Prior to Garanti, Genç was a senior partner and Turkey office manager at McKinsey & Company, joining the global management consultancy firm in Canada. He became partner in 2004, rising to senior partner and Turkey Office Manager in 2009 at age 34. Genç started out his career in 1997 as a financial controller for American Airlines in Dallas, Texas. He holds a bachelor’s degree in electrical engineering from Boğaziçi University in Istanbul in addition to his MSIA. Genç is married and the father to 12-year-old twins.

Lori Heinel quoted in Business Insider on behalf of State Street

State Street Global Advisors installed a statue of a girl facing down the charging bull on Wall Street, as part of a new campaign to spotlight the dearth of women on corporate boards. In a Business Insider article on March 17, 2017, Lori Heinel, MSIA ’92, spoke on behalf of State Street as deputy global chief investment officer. “One of the most iconic images on Wall Street is the charging bull,” Heinel said. “So the idea of having a female sort of stand against the bull or stand up to the bull just struck us as a very clever but also creative and engaging way to make that statement.” Heinel is an active member of the Tepper School Alumni Board and the Tepper Boston Alumni Community.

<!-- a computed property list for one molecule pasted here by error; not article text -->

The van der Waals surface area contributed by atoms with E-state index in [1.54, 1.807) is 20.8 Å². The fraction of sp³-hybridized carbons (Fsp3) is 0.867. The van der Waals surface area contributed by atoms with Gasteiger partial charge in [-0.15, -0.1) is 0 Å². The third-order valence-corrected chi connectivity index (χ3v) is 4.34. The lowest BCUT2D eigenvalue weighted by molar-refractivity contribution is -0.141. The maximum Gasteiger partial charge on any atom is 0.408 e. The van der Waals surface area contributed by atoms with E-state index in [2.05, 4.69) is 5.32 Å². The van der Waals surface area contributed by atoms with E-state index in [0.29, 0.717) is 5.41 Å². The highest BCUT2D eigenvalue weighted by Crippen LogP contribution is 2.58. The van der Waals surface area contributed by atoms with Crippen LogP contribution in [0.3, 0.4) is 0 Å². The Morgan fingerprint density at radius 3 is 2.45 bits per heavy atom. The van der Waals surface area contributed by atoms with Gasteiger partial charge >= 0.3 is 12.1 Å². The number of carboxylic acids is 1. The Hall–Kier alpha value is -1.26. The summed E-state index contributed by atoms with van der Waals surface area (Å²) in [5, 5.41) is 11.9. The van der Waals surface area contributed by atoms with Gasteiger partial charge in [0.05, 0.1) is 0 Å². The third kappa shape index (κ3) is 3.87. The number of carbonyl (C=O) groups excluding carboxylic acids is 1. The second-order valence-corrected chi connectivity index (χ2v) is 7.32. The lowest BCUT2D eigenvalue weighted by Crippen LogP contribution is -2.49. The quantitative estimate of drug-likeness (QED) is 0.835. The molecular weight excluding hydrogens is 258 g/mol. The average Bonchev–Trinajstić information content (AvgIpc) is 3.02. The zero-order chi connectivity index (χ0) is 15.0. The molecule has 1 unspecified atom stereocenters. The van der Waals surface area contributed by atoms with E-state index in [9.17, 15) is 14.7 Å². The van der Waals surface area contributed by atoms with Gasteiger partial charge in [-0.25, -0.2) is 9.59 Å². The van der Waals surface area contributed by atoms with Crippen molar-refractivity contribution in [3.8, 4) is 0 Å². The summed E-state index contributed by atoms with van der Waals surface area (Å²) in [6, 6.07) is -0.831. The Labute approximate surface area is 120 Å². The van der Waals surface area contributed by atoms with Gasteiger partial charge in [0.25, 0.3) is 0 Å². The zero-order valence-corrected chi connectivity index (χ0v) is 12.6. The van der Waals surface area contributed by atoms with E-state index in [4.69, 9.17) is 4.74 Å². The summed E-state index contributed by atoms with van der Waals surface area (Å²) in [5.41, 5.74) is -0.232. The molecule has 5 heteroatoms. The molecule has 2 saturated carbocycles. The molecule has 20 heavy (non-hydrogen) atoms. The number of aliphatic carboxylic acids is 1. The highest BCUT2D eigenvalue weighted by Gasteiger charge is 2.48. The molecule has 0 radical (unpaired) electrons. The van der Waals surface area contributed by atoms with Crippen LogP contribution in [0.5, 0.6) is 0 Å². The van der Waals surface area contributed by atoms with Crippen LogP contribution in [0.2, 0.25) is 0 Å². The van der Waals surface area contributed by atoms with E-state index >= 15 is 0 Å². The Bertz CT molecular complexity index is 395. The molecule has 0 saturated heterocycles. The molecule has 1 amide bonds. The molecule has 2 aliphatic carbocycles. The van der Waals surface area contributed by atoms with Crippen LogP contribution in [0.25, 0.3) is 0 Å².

Ed Harrington rises to CFO role at Genentech

❊ Ed Harrington, MSIA ’99, assumed the role of Genentech’s chief financial officer and head of Pharma Finance North America. Harrington also leads the Genentech Site Services function. He is a member of the Genentech Executive Committee and the Global Pharma Finance Leadership Team.

Harrington joined Roche in 2001 as finance director for U.S. Consumer Health in Nutley, New Jersey. Two years later, he became finance director for U.S. Pharma Alliances, General and Administrative, Tech Services and IT. In 2006, Harrington moved to Switzerland as global head of Pharma Strategic Alliances and R&D Portfolio Controlling. He then joined Roche Canada as vice president and chief financial officer from 2010 to 2012. In 2013, Harrington moved to Roche China, where he was vice president of finance. In this role, he was responsible for finance, procurement and business development.

Prior to joining Roche, Harrington held finance and accounting positions in companies including J.P. Morgan, Ernst & Young and Federated Investors.

In his role as CFO at Genentech, Harrington is most excited about “making a significant difference in the lives of patients. That’s why we come to work every day!”